(22.) Gospel of Philip 69.14–26 (Robinson 1996:151). On the Gnostic concept of the bridal chamber as conjugal unions on high, see Irenaeus, Against Heresies 1.21.3. Note that the next paragraph in the gospel of Philip relates to the tearing of the veil of the most inner chamber.

(23.) Vuong 2014. See also Vuong 2012.

(24.) Vuong 2012:121–122. Note, however, that while the text approves of the efficacy of the Temple, it also depicts conflicts with the Temple priests.

(26.) Stökl Ben Ezra 2003:152–154 on Barn. 7:1–5 and 7:6–11.

(27.) On Christ as the red heifer, see Daly 1978:432 (however, the law of the red heifer rite in Num 19 does not mention sin but merely bodily ritual purity). Despite the harsh polemic, the author is very much aware of Jewish and even rabbinic law and appropriates the halakhic details to his Christological doctrine. Alon 1957:297 points to knowledge of rabbinic halakhah in the involvement of un-defiled children in the making of the ashes (m. Parah 3:2–3). He also compares the ritual symbolism of the epistle with rabbinic halakhah, including the idea that the ashes enable atonement, and finds echoes of rabbinic tradition in people’s treatment of the scapegoat (ibid., 299–305).

(28.) 1 Apology 13; see also 1 Apology 10; Dial. 117.2; Daly 1978:331–333; Ferguson 1980:1172–1173. In Dial. 117.2, Justin maintains that prayers and thanksgivings (by the appropriate people) are the only perfect sacrifices. He also refers to the same concept as held by Diaspora Jews.

(29.) Dial. 13.1; Daly 1978:325, 328–330 concludes that Christ’s sacrifice fulfills the Old Testament sacrificial rites.

(30.) Twelve bells: Dial. 42.1; 116.1; 118:2; Ferguson 1980:1173; true high priestly race: Dial. 116.3, quoting Mal 1:11.

(31.) Dial. 40.1–4; Daly 1978:328–329.

(32.) Irenaeus, Against Heresies 4.17.

(33.) Irenaeus, Against Heresies 4:18.

(34.) Clement of Alexandria, Stromata 7.6–8; Paedagogus 3.12 (quoting Isa. 1:11–14); Strom 7.3, respectively. For one’s body and self as a living sacrifice, see Ferguson 1980:1179–1180.

(35.) E.g., John Chrysostom, Hom. In Heb. 17:3 (on Heb 9:24–26).

(36.) Recog. 1.48.6; 1.54.1. On the Pseudo-Clementines, see below.

(37.) Stroumsa 2009:66–69. See the introduction.

(38.) Stroumsa 2009:72–73. He referred to John Chrysostom, Hom. In Heb. 17:3. The patristic liturgical language developed a sacrificial vocabulary that continues in the vein of the ancient tradition. See Ferguson 1990:816–818.

(39.) Barn. 2:4, later quoting Isa 1:11–13. See Ullucci 2012:97–98.

(p.411) (40.) Barn. 16:6–10. He also declares, “God dwells in us” (16:8–9), and “a spiritual temple being built for the Lord” (16:10).

(42.) Richardson and Shukster 1983 with a summary of previous dating of the epistle. On dating it to Nerva’s reign, see ibid., 41–44.

(43.) 1 Apology 10:1; 13:1; Dial. 10:3; 22.

(44.) Dial 19.6; 22.1, 11; Cf. also Dial. 43.1; 67.8; 92.4.

(45.) R. Levi: Leviticus Rabbah 22.8; R. Ishmael: Tanhuma, akhrei mot 17 (ed. Buber, 69–70). Note, however, that these rabbinic sources are much later than Justin.

(46.) Temple: Dial. 22.11; Angels: 2 Apology 5, 3–4. He also brings Old Testament quotations against sacrifice in Dial. 22.3 (Amos 5:21–25); 28.5 (Mal. 1:110–12).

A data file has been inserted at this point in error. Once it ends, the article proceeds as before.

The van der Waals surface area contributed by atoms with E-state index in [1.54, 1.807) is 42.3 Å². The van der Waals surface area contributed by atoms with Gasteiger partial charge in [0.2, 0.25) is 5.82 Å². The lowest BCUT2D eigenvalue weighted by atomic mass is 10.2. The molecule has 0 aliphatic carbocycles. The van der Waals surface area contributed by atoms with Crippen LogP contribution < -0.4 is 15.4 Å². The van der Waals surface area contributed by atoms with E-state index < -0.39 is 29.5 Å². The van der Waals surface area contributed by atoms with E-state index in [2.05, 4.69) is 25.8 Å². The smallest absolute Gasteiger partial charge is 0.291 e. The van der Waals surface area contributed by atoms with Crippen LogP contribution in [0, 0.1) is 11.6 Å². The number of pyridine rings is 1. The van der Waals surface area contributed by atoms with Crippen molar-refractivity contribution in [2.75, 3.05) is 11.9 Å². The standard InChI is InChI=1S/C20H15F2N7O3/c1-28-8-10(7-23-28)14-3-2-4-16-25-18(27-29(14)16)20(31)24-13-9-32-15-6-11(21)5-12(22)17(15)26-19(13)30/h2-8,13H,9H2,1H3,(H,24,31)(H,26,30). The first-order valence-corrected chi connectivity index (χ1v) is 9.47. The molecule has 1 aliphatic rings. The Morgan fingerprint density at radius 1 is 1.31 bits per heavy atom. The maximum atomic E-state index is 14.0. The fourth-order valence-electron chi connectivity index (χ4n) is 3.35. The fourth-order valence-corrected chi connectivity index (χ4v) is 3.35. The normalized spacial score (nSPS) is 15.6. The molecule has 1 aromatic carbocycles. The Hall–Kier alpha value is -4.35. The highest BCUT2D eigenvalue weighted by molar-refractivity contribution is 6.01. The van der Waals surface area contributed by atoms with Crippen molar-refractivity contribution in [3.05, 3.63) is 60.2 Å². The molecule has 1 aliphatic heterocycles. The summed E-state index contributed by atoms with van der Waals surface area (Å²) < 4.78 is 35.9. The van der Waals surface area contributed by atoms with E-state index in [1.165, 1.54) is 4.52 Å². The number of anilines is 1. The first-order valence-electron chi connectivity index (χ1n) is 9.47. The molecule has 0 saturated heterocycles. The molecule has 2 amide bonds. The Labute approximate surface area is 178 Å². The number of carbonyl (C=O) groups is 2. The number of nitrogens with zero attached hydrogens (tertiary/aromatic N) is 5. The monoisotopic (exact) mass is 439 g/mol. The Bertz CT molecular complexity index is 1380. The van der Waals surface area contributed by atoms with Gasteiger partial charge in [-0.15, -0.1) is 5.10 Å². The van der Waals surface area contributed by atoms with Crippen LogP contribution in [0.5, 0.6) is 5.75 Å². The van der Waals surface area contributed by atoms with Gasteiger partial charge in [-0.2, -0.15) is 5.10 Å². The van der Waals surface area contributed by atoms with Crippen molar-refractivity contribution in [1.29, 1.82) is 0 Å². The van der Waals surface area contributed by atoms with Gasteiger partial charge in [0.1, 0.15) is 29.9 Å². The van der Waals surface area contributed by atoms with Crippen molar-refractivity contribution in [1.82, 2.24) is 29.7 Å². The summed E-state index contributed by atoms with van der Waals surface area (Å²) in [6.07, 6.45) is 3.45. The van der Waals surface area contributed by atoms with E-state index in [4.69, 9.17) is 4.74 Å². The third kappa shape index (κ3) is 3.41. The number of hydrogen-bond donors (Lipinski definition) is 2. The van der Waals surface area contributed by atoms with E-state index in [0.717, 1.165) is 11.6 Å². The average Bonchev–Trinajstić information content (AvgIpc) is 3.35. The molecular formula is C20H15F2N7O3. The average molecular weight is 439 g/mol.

(47.) Dial. 41.2; 117.2 (following Mal. 1:10–12).

(48.) Dial. 16.2; 40.2. Eliav 2006:158–160 concludes that Barnabas and Justin discuss the desolation of the Temple Mount and regard it as a punishment for the rejection of Christ. See Barn. 11; Justin, Dial. 25.1–26.1.

(49.) Irenaeus of Lyon, Adv. haer. 4.18.1; Ferguson 1980:1177.

(50.) Strom 7.6; see also Strom 7.3; Ferguson 1980:1881–1882; Ullucci 2012:108–110.

(51.) Clement, Protrepticus (also known as Exhortation to the Greeks) 3.42.

(52.) On prayer instead of sacrifice: Tertullian De Oratione 28; Ferguson 1980:1184. On sacrifices as commanded only as a means of preventing idolatry: Adversus Marcionem 2.18.

(53.) On the Pseudo-Clementines and their place within so-called Jewish-Christianity, associating themselves with Peter and James (Recog. 1.43.2; 44.1), and as against Paul, see Yoshiko Reed 2003.

(54.) Recog. 1.27 and 1.64; Homilies 111.45, respectively. Citations of Recognitions follow the edition of Jones 1995.

(55.) Recog. 1.35; 1.36.1; 37.4.

(56.) Recog. 1.66.2 ff. On the death of James, see chapter 5. It is interesting that the author located James’s teaching in the Temple in spite of the fact that the high priests and the lay priests had often beaten the Christians for teaching or learning about Jesus (Recog. 1.55.1–2).

(57.) Jones 1995:163. Bourgel 2015 suggests that Recog. 1.27–71 was written as a response to the Jews’ failure to rebuild the Temple during the Bar-Kockba revolt (132–135 CE).

(59.) Epiphanius, Panarion (or Against Heresies) 30.16.4–5. Translation follows Hennecke 1991:158. Hennecke dates this gospel to the first half of the second century (ibid., 156). Panarion 30.16.7 contains orders against the Temple and sacrifices, and the fire on the altar is attributed to the “Ascents of James.”

(60.) According to Epiphanius, Refutation of All 30:1–2, Ebion, the founder of the Ebionites, emerged from the Nazarenes and adhered to Judaism’s Law of the Sabbath, circumcision, and all other Jewish observances. The Nazarenes also observe that Law (ibid., 5.4; 7.5; 8.1).